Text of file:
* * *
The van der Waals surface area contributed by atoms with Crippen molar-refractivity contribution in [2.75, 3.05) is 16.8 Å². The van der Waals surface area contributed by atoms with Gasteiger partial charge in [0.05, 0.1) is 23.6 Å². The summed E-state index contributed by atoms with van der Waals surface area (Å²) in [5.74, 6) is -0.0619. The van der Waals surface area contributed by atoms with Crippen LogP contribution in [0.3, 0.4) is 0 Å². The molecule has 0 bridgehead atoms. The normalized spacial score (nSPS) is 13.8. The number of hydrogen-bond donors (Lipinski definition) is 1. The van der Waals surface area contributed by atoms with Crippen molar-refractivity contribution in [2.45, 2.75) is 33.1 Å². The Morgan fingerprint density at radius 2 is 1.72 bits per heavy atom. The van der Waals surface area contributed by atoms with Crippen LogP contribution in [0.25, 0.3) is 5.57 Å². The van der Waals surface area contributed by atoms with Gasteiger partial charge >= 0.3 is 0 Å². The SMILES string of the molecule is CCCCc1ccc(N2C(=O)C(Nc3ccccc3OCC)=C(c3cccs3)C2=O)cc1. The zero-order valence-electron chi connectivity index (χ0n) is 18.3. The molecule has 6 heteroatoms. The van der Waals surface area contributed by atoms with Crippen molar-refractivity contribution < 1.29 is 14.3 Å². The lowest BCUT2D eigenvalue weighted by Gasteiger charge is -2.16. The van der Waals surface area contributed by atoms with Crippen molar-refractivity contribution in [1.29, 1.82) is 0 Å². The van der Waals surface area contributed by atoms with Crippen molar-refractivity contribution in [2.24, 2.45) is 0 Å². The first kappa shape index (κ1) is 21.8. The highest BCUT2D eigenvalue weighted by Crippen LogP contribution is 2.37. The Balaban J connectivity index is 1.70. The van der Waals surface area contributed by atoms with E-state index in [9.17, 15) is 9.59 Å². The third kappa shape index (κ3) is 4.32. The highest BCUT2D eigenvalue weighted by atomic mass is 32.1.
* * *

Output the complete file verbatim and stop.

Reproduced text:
The van der Waals surface area contributed by atoms with Crippen molar-refractivity contribution in [2.75, 3.05) is 16.8 Å². The van der Waals surface area contributed by atoms with Gasteiger partial charge in [0.05, 0.1) is 23.6 Å². The summed E-state index contributed by atoms with van der Waals surface area (Å²) in [5.74, 6) is -0.0619. The van der Waals surface area contributed by atoms with Crippen LogP contribution in [0.3, 0.4) is 0 Å². The molecule has 0 bridgehead atoms. The normalized spacial score (nSPS) is 13.8. The number of hydrogen-bond donors (Lipinski definition) is 1. The van der Waals surface area contributed by atoms with Crippen molar-refractivity contribution in [2.45, 2.75) is 33.1 Å². The Morgan fingerprint density at radius 2 is 1.72 bits per heavy atom. The van der Waals surface area contributed by atoms with Crippen LogP contribution in [0.25, 0.3) is 5.57 Å². The van der Waals surface area contributed by atoms with Gasteiger partial charge >= 0.3 is 0 Å². The SMILES string of the molecule is CCCCc1ccc(N2C(=O)C(Nc3ccccc3OCC)=C(c3cccs3)C2=O)cc1. The zero-order valence-electron chi connectivity index (χ0n) is 18.3. The molecule has 6 heteroatoms. The van der Waals surface area contributed by atoms with Crippen molar-refractivity contribution < 1.29 is 14.3 Å². The lowest BCUT2D eigenvalue weighted by Gasteiger charge is -2.16. The van der Waals surface area contributed by atoms with Crippen molar-refractivity contribution in [1.29, 1.82) is 0 Å². The van der Waals surface area contributed by atoms with Crippen molar-refractivity contribution in [2.24, 2.45) is 0 Å². The first kappa shape index (κ1) is 21.8. The highest BCUT2D eigenvalue weighted by Crippen LogP contribution is 2.37. The Balaban J connectivity index is 1.70. The van der Waals surface area contributed by atoms with E-state index in [9.17, 15) is 9.59 Å². The third kappa shape index (κ3) is 4.32. The highest BCUT2D eigenvalue weighted by atomic mass is 32.1.